In a recent interview, David Cameron revealed he worries about the influence of technology on his children. The Prime Minister has banned them from having a mobile phone or a tablet computer – but is he fighting a losing battle? Lucy Richardson reports

TECHNOLOGY, not toys, topped the wishlists of many children at Christmas. A little blue Gremlinlike creature was greeted with squeals of delight by my eight-yearold daughter when she pulled her last present out from under the Christmas tree.

She had originally wanted a mobile phone and pestered for a cropped top but the Furby Boom – which comes to life with the help of a ipad app – turned out to be a good compromise.

I don’t want Maisy to turn to the internet for fun, but I’m relenting. She plays on the interactive Moshi Monsters and Bin Weevils sites, watches One Direction videos on YouTube and is encouraged to use her school’s Learning Platform for extra resources.

I worry about cyber-bullying and sexual predators but I also know that she is growing up in a world where surfing can be done in bed and a tablet isn’t just a pill you swallow.

Barnardo’s project worker Tony Reeves and his colleague Mel Foley, an education co-ordinator at the children’s charity, believe the internet to be one of best inventions in decades, but urge parents to become as technologically savvy as their offspring to help keep them safe.

“We have given assemblies to more than 13,500 children in Middlesbrough on internet safety, at one of them a seven-year-old with his own Facebook page said that through it he had met a stranger,” says Ms Foley. “We offer courses for parents too, but we can’t get them in for love nor money. Children latch on to technology so quickly that their parents are left far behind but they have to take control.

“I think eight is too young, but if you want to give them a phone, take control from day one and tell them that you will set it up for them and monitor it on a regular basis,” she adds.

Mr Reeves recommends that parents look at the advice website created by Ceop (Child Exploitation and Online Protection) which includes a page specifically for them as well as to check how secure their children’s Facebook privacy settings are.

A recent study by comparison site found children were, on average, given their first mobiles soon after starting secondary school at 11 years and eight months, while some of parents said they bought their youngsters a phone when they were only five.

JAMIE OLIVER does not allow his daughter a mobile phone because of concerns about her being bullied. The TV chef revealed that Poppy, 11, was the only pupil in her class not to have a phone and would enforce the ban for as long as possible to combat any cruel remarks about her having a famous dad.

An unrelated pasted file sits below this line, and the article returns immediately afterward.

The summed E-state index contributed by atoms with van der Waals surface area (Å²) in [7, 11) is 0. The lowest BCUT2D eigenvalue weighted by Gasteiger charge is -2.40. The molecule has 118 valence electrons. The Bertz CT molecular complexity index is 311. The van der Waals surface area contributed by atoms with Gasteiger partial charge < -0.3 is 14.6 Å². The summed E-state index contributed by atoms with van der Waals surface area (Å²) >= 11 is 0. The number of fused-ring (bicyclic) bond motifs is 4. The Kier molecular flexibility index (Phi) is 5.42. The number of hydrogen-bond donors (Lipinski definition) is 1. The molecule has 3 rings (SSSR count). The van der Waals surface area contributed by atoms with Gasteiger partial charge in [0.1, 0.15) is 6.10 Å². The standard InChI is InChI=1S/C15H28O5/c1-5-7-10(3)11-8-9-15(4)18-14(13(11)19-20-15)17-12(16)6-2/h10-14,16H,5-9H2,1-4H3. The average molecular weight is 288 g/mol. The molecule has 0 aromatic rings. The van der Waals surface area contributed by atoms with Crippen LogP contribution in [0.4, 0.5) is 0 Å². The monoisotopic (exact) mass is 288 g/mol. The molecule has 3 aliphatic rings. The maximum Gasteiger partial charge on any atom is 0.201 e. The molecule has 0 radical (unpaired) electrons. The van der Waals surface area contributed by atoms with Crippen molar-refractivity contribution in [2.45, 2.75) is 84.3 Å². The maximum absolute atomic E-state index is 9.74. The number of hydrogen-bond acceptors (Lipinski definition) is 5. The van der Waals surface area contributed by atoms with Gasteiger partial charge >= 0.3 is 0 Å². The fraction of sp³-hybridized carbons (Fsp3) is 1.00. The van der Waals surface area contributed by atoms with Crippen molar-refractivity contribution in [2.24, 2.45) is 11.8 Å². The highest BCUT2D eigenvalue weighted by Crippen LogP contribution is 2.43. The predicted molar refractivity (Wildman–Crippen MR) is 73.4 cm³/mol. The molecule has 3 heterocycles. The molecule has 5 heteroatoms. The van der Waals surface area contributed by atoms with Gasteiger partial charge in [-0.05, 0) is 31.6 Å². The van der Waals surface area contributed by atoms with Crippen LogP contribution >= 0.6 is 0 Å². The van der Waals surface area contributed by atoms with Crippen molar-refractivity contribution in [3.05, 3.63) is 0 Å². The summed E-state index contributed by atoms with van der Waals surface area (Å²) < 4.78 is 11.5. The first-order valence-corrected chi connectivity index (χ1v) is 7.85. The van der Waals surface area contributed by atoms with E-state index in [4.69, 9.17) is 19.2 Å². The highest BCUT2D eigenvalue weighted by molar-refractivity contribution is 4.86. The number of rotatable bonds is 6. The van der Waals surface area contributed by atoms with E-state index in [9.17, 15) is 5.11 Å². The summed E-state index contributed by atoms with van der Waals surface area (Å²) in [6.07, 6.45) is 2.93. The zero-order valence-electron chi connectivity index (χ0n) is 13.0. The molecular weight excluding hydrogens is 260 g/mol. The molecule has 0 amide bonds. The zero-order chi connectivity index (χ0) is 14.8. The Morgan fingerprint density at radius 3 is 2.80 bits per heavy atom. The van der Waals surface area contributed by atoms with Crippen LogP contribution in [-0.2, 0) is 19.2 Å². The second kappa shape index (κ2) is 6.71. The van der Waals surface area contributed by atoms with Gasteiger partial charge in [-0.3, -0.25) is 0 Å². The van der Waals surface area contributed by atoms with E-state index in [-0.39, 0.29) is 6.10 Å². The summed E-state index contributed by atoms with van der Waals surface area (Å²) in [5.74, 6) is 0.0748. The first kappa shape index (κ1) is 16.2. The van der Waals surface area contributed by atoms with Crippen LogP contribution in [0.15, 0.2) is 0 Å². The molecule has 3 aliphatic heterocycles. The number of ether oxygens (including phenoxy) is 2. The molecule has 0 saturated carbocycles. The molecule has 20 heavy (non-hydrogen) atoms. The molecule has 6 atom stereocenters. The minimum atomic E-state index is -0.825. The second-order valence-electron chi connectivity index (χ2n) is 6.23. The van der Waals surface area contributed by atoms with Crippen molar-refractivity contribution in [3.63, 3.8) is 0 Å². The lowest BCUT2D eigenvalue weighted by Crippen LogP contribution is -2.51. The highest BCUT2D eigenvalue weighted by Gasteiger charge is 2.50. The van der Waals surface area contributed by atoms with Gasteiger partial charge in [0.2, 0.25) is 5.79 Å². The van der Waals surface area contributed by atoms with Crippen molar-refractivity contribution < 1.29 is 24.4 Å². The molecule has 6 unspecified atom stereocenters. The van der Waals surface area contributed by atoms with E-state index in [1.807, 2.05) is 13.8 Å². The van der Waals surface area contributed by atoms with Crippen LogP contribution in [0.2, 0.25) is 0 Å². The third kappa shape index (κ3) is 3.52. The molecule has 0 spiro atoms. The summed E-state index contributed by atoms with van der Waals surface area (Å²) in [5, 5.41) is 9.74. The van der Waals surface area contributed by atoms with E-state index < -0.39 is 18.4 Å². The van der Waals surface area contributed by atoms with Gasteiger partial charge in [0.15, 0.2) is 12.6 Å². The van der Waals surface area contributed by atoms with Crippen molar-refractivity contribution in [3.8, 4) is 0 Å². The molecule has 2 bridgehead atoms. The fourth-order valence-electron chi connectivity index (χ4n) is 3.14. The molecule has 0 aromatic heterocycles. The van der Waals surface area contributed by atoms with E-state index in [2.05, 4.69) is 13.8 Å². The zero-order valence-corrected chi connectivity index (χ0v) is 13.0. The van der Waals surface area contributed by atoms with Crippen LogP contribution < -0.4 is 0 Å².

However, Paul Fraser, The Northern Echo’s chief football writer and father-of-two, says he was happy for his technologically-advanced eight-year-old son to have his own mobile phone, Twitter and Facebook accounts as well as his own YouTube channel where the young movie director uploads homemade film clips using Lego figures.

“We had a big debate in our house about giving him a phone but decided that technology is advancing so much you have to move with the times,” he explains.

“His teacher thinks what he can do is phenomenal and he teaches me. He still plays outside with his mates and he is really sporty. I think that as long as you monitor it and they are not on it all the time it is fine.”

Simon Finch, e-safety expert in the education sector at Northern Grid for learning, says parents cannot ban their children from technology and needed to be proactive.

“We can say to them, ‘When I was your age I remember learning about road safety at school, something happened and I did this,’ but we cannot say I remember feeling uncomfortable when I got a text when I was seven.

“Too many people say they will ban their children from Facebook but we need to teach them to be good digital citizens. Parents should consider using Facebook, sharing their activity with their children and lead by example, in the same way they take their children swimming.”

Mr Finch directs parents to the website, which gives expert guidance on safeguarding and digital literacy covering topics from parental controls to online privacy.

“Passwords are the key to our identity and secret. Children need to be told that real friends do not ask you to share your password,”

he says. “We need to understand our digital footprints. Every word that we put online, is there forever and that forms our online CV which could have an implication for future jobs.”

THERE is something to be said for getting a child a phone that only texts rather than sitting in a car waiting for an hour for a child to get back from a club outing, he reasons.

“There are reasons for giving your child a phone, but much more to focus on is modelling appropriate behaviour showing your child how you use one, such as for work, and how it makes your life easier,” says Mr Finch.

“You cannot ban them from having a phone or Facebook. It’s like telling your daughter she will never have a boyfriend. It’s about managing the risks to the best of your ability and understanding what the benefits are.”